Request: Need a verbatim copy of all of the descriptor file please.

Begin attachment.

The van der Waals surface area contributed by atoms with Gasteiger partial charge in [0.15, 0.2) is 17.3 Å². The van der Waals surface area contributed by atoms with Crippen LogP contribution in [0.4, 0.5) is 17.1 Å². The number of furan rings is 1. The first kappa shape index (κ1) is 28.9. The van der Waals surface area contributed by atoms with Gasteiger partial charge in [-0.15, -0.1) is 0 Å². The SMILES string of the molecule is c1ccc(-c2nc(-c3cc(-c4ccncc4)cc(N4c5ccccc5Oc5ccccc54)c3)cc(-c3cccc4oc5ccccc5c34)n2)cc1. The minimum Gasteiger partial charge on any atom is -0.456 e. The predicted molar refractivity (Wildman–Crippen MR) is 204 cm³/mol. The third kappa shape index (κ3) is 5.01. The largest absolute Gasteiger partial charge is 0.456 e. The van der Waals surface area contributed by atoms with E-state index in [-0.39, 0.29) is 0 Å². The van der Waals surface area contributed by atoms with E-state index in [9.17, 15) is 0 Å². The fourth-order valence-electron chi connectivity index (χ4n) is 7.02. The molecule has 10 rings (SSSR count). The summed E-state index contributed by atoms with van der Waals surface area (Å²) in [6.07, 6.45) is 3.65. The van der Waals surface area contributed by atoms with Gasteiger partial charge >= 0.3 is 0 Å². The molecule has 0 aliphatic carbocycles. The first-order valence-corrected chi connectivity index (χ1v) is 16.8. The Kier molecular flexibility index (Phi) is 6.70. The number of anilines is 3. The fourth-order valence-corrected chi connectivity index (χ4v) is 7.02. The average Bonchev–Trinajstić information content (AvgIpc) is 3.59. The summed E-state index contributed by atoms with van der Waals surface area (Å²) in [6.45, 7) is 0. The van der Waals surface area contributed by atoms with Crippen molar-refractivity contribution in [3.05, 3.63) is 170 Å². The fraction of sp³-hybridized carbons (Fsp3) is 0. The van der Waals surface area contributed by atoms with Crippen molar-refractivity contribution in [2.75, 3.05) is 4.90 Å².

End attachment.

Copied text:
The van der Waals surface area contributed by atoms with Gasteiger partial charge in [0.15, 0.2) is 17.3 Å². The van der Waals surface area contributed by atoms with Crippen LogP contribution in [0.4, 0.5) is 17.1 Å². The number of furan rings is 1. The first kappa shape index (κ1) is 28.9. The van der Waals surface area contributed by atoms with Gasteiger partial charge in [-0.15, -0.1) is 0 Å². The SMILES string of the molecule is c1ccc(-c2nc(-c3cc(-c4ccncc4)cc(N4c5ccccc5Oc5ccccc54)c3)cc(-c3cccc4oc5ccccc5c34)n2)cc1. The minimum Gasteiger partial charge on any atom is -0.456 e. The predicted molar refractivity (Wildman–Crippen MR) is 204 cm³/mol. The third kappa shape index (κ3) is 5.01. The largest absolute Gasteiger partial charge is 0.456 e. The van der Waals surface area contributed by atoms with E-state index in [-0.39, 0.29) is 0 Å². The van der Waals surface area contributed by atoms with E-state index in [9.17, 15) is 0 Å². The fourth-order valence-electron chi connectivity index (χ4n) is 7.02. The molecule has 10 rings (SSSR count). The summed E-state index contributed by atoms with van der Waals surface area (Å²) in [6.07, 6.45) is 3.65. The van der Waals surface area contributed by atoms with Gasteiger partial charge >= 0.3 is 0 Å². The molecule has 0 aliphatic carbocycles. The first-order valence-corrected chi connectivity index (χ1v) is 16.8. The Kier molecular flexibility index (Phi) is 6.70. The number of anilines is 3. The fourth-order valence-corrected chi connectivity index (χ4v) is 7.02. The average Bonchev–Trinajstić information content (AvgIpc) is 3.59. The summed E-state index contributed by atoms with van der Waals surface area (Å²) in [6.45, 7) is 0. The van der Waals surface area contributed by atoms with Crippen molar-refractivity contribution in [3.05, 3.63) is 170 Å². The fraction of sp³-hybridized carbons (Fsp3) is 0. The van der Waals surface area contributed by atoms with Crippen molar-refractivity contribution in [2.75, 3.05) is 4.90 Å².